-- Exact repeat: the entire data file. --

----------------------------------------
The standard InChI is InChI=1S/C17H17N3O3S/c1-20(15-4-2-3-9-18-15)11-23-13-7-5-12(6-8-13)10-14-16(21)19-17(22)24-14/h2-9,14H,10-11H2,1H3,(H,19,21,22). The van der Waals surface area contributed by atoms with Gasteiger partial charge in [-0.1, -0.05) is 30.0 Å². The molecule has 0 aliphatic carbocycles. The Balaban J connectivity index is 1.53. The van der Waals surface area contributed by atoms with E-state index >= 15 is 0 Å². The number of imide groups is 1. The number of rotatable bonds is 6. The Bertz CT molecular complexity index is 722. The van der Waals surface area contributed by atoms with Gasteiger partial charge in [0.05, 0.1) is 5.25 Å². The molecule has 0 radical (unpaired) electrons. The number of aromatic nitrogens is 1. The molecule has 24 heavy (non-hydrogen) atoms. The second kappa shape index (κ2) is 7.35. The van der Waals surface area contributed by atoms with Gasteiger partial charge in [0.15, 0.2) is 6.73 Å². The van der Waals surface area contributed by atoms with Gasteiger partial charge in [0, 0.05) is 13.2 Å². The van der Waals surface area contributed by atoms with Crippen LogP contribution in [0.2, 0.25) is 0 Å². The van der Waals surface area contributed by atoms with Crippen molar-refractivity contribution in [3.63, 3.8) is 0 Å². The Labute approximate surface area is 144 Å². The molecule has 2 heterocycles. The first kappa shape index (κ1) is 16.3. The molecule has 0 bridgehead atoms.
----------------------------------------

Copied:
The standard InChI is InChI=1S/C17H17N3O3S/c1-20(15-4-2-3-9-18-15)11-23-13-7-5-12(6-8-13)10-14-16(21)19-17(22)24-14/h2-9,14H,10-11H2,1H3,(H,19,21,22). The van der Waals surface area contributed by atoms with Gasteiger partial charge in [-0.1, -0.05) is 30.0 Å². The molecule has 0 aliphatic carbocycles. The Balaban J connectivity index is 1.53. The van der Waals surface area contributed by atoms with E-state index >= 15 is 0 Å². The number of imide groups is 1. The number of rotatable bonds is 6. The Bertz CT molecular complexity index is 722. The van der Waals surface area contributed by atoms with Gasteiger partial charge in [0.05, 0.1) is 5.25 Å². The molecule has 0 radical (unpaired) electrons. The number of aromatic nitrogens is 1. The molecule has 24 heavy (non-hydrogen) atoms. The second kappa shape index (κ2) is 7.35. The van der Waals surface area contributed by atoms with Gasteiger partial charge in [0.15, 0.2) is 6.73 Å². The van der Waals surface area contributed by atoms with Gasteiger partial charge in [0, 0.05) is 13.2 Å². The van der Waals surface area contributed by atoms with Crippen LogP contribution in [0.2, 0.25) is 0 Å². The van der Waals surface area contributed by atoms with Crippen molar-refractivity contribution in [3.63, 3.8) is 0 Å². The Labute approximate surface area is 144 Å². The molecule has 2 heterocycles. The first kappa shape index (κ1) is 16.3. The molecule has 0 bridgehead atoms.